San Francisco opens its newest permanent supportive housing

San Francisco's newest permanent supportive housing development recently opened.

The aim is to help keep formerly homeless residents off the streets.

A ribbon cutting ceremony was held Wednesday outside 1064 Mission Street, to inaugurate the opening of the city's largest permanent supportive housing building.

The project is the product of the combined effort of federal, state, and local governments as well as private sector. They all worked together to bring housing to what used to be a parking lot.

Michael Jackson, one of the first residents at the site, said he's on the path to recovery.

Jackson, who was formerly unhoused, said he is working to council others facing the same challenges he experienced.

"It's been a pretty good experience living here. And I plan to use this as a hand up, as opposed to a hand out," said Jackson.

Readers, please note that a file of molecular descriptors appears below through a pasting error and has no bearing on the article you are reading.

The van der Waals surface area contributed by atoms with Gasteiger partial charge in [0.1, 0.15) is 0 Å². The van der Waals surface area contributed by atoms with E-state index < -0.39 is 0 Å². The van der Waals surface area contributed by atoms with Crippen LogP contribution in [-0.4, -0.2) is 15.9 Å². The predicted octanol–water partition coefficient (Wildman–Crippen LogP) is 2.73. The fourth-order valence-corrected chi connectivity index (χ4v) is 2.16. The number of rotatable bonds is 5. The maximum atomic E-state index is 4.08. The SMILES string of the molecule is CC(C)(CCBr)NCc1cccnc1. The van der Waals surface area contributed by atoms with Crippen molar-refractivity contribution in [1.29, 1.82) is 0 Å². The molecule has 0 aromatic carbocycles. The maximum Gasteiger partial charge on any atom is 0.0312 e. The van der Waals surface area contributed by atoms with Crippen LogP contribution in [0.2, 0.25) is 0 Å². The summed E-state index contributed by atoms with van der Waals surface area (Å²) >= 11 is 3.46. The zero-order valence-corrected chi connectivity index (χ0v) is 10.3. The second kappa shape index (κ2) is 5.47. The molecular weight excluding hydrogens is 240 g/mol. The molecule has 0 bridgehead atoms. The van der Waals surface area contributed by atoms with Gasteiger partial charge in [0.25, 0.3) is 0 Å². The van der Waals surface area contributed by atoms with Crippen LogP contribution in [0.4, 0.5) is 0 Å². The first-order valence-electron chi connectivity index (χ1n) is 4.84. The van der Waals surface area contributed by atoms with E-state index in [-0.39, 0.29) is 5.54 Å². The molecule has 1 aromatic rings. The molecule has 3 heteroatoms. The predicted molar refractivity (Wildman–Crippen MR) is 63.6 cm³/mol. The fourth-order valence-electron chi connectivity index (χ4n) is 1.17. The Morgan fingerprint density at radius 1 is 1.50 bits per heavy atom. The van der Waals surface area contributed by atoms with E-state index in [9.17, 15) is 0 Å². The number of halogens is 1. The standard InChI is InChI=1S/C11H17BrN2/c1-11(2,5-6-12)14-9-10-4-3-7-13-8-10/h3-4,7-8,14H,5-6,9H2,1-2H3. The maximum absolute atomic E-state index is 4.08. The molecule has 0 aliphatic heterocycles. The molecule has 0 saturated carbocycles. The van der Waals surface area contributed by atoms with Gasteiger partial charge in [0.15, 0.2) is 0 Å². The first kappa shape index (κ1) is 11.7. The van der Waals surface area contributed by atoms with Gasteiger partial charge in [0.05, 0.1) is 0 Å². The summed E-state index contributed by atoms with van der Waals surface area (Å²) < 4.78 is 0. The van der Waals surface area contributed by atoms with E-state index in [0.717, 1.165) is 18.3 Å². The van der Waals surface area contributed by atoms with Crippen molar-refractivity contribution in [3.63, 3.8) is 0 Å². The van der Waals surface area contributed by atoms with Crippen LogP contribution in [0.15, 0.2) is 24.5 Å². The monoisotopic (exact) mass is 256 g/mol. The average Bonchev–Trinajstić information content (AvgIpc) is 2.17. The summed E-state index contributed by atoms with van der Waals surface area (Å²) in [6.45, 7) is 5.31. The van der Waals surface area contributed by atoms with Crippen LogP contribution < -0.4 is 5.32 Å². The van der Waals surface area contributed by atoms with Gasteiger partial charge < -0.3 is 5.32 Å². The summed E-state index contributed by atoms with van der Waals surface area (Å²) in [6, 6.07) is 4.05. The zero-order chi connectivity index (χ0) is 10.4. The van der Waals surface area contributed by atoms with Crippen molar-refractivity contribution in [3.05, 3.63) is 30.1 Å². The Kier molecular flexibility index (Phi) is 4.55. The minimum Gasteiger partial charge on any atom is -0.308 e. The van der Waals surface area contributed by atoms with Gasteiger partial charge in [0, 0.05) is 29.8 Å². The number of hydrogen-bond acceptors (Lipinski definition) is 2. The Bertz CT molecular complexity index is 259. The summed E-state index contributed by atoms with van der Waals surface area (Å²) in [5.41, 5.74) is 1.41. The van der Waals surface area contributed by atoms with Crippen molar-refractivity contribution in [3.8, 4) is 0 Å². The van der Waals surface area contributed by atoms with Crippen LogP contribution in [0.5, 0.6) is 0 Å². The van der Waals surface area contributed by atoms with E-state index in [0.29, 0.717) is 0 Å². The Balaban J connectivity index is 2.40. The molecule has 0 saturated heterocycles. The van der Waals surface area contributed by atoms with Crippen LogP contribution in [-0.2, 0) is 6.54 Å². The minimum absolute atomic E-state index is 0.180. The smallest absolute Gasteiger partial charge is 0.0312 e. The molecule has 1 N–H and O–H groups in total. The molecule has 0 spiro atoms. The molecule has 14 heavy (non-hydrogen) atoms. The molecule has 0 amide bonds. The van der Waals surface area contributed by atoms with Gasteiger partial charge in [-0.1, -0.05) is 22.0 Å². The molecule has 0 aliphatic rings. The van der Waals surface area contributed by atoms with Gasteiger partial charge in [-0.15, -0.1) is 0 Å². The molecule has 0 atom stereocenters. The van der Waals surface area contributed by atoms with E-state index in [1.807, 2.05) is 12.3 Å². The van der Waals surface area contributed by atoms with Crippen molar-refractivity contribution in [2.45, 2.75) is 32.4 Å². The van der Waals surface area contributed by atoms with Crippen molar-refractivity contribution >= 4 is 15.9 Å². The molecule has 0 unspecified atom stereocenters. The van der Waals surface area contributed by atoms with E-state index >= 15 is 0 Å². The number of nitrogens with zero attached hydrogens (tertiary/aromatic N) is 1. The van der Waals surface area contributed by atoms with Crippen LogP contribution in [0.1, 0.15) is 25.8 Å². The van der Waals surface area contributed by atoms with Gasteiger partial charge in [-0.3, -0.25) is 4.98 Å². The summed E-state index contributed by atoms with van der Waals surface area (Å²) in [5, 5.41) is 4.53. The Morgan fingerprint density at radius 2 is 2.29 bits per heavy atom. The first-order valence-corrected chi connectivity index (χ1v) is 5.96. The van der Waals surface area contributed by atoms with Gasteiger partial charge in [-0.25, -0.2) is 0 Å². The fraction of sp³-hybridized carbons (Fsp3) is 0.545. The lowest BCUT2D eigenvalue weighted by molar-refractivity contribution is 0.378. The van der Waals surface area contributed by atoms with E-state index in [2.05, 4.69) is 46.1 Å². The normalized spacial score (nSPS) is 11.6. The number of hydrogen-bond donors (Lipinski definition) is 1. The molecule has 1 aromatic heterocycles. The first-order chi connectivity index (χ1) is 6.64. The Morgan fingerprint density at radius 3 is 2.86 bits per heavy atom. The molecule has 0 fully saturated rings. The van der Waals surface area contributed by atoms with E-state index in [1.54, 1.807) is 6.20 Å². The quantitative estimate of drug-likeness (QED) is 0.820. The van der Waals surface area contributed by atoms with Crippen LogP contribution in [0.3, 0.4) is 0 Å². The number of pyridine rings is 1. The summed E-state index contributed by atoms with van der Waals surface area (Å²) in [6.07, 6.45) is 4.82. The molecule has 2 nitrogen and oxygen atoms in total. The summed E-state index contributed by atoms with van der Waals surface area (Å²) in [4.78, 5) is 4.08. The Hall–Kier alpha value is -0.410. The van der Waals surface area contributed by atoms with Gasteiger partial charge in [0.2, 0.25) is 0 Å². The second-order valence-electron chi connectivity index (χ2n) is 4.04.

The 1064 Mission project includes more than 250 studio apartments for residents, as well as on site nursing, counseling and medical care, in home supportive services and a job training program.

The site is a one-stop-shop to help residents stay on the path to permanent housing.

"What all of us are doing in this field is make it as easy as possible for people exiting homelessness to get the resources that they need with as few barriers as possible," said Doug Shoemaker from Mercy Housing. "And I think that's especially true here."